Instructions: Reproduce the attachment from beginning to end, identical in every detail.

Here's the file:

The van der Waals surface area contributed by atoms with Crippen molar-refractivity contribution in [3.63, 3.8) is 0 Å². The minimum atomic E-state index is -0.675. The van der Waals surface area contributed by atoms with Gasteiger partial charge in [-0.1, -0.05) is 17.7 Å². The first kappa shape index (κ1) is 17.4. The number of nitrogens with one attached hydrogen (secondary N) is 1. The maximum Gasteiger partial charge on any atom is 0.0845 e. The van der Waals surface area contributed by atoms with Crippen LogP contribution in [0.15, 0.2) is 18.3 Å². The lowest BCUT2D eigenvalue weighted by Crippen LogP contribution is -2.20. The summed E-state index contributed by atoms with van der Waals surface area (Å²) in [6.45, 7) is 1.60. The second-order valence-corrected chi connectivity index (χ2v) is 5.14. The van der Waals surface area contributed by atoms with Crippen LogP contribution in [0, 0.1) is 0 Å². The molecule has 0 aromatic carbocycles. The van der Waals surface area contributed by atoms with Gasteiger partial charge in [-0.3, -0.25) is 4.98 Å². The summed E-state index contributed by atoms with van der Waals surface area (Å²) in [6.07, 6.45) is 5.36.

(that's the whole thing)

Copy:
The van der Waals surface area contributed by atoms with Crippen molar-refractivity contribution in [3.63, 3.8) is 0 Å². The minimum atomic E-state index is -0.675. The van der Waals surface area contributed by atoms with Gasteiger partial charge in [-0.1, -0.05) is 17.7 Å². The first kappa shape index (κ1) is 17.4. The number of nitrogens with one attached hydrogen (secondary N) is 1. The maximum Gasteiger partial charge on any atom is 0.0845 e. The van der Waals surface area contributed by atoms with Crippen LogP contribution in [0.15, 0.2) is 18.3 Å². The lowest BCUT2D eigenvalue weighted by Crippen LogP contribution is -2.20. The summed E-state index contributed by atoms with van der Waals surface area (Å²) in [6.45, 7) is 1.60. The second-order valence-corrected chi connectivity index (χ2v) is 5.14. The van der Waals surface area contributed by atoms with Crippen LogP contribution in [0, 0.1) is 0 Å². The molecule has 0 aromatic carbocycles. The van der Waals surface area contributed by atoms with Gasteiger partial charge in [-0.3, -0.25) is 4.98 Å². The summed E-state index contributed by atoms with van der Waals surface area (Å²) in [6.07, 6.45) is 5.36.